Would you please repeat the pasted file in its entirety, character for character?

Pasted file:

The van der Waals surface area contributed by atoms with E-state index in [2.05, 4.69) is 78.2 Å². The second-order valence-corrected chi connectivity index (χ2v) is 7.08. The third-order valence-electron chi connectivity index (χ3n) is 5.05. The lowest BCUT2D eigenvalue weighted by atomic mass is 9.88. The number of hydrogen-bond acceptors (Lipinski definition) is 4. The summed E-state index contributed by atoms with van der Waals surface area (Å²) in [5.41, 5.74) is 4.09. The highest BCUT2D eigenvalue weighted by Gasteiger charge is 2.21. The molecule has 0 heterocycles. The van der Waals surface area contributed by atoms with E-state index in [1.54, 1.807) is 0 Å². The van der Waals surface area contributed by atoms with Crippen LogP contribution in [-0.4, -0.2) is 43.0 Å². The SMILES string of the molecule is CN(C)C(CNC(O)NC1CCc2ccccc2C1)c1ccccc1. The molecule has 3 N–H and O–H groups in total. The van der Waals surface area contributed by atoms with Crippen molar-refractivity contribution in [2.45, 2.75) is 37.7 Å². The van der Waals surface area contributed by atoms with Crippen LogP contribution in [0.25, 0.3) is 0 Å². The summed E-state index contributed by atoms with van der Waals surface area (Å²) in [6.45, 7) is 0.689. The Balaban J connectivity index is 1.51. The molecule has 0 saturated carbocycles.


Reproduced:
The van der Waals surface area contributed by atoms with E-state index in [2.05, 4.69) is 78.2 Å². The second-order valence-corrected chi connectivity index (χ2v) is 7.08. The third-order valence-electron chi connectivity index (χ3n) is 5.05. The lowest BCUT2D eigenvalue weighted by atomic mass is 9.88. The number of hydrogen-bond acceptors (Lipinski definition) is 4. The summed E-state index contributed by atoms with van der Waals surface area (Å²) in [5.41, 5.74) is 4.09. The highest BCUT2D eigenvalue weighted by Gasteiger charge is 2.21. The molecule has 0 heterocycles. The van der Waals surface area contributed by atoms with E-state index in [1.54, 1.807) is 0 Å². The van der Waals surface area contributed by atoms with Crippen LogP contribution in [-0.4, -0.2) is 43.0 Å². The SMILES string of the molecule is CN(C)C(CNC(O)NC1CCc2ccccc2C1)c1ccccc1. The molecule has 3 N–H and O–H groups in total. The van der Waals surface area contributed by atoms with Crippen molar-refractivity contribution in [2.45, 2.75) is 37.7 Å². The van der Waals surface area contributed by atoms with Crippen LogP contribution in [0.25, 0.3) is 0 Å². The summed E-state index contributed by atoms with van der Waals surface area (Å²) in [6.45, 7) is 0.689. The Balaban J connectivity index is 1.51. The molecule has 0 saturated carbocycles.